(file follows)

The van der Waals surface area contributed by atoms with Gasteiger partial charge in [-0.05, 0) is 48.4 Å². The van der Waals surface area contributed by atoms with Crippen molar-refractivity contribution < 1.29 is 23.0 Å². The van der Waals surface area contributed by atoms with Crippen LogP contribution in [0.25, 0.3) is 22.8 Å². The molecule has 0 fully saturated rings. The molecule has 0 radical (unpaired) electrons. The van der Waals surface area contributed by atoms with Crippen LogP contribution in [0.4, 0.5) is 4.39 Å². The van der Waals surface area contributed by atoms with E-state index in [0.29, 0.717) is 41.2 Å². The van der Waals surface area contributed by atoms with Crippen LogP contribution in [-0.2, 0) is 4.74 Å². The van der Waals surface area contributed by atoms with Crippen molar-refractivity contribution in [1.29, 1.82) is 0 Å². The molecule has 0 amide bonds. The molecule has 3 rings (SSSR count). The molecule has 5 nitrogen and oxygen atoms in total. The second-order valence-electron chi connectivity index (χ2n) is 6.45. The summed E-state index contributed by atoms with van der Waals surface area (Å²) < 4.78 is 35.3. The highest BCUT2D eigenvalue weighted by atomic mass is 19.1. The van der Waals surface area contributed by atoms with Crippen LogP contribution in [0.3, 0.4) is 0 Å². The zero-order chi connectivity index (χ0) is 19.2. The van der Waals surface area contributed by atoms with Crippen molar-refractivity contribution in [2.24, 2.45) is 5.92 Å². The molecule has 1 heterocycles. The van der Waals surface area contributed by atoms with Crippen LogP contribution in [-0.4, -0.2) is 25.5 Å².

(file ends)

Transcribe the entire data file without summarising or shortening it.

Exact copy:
The van der Waals surface area contributed by atoms with Gasteiger partial charge in [-0.05, 0) is 48.4 Å². The van der Waals surface area contributed by atoms with Crippen molar-refractivity contribution < 1.29 is 23.0 Å². The van der Waals surface area contributed by atoms with Crippen LogP contribution in [0.25, 0.3) is 22.8 Å². The molecule has 0 fully saturated rings. The molecule has 0 radical (unpaired) electrons. The van der Waals surface area contributed by atoms with Crippen LogP contribution in [0.4, 0.5) is 4.39 Å². The van der Waals surface area contributed by atoms with E-state index in [0.29, 0.717) is 41.2 Å². The van der Waals surface area contributed by atoms with Crippen LogP contribution in [-0.2, 0) is 4.74 Å². The van der Waals surface area contributed by atoms with Crippen molar-refractivity contribution in [1.29, 1.82) is 0 Å². The molecule has 0 amide bonds. The molecule has 3 rings (SSSR count). The molecule has 5 nitrogen and oxygen atoms in total. The second-order valence-electron chi connectivity index (χ2n) is 6.45. The summed E-state index contributed by atoms with van der Waals surface area (Å²) < 4.78 is 35.3. The highest BCUT2D eigenvalue weighted by atomic mass is 19.1. The van der Waals surface area contributed by atoms with Crippen LogP contribution in [0.3, 0.4) is 0 Å². The zero-order chi connectivity index (χ0) is 19.2. The van der Waals surface area contributed by atoms with Crippen molar-refractivity contribution in [2.24, 2.45) is 5.92 Å². The molecule has 1 heterocycles. The van der Waals surface area contributed by atoms with Crippen LogP contribution in [-0.4, -0.2) is 25.5 Å².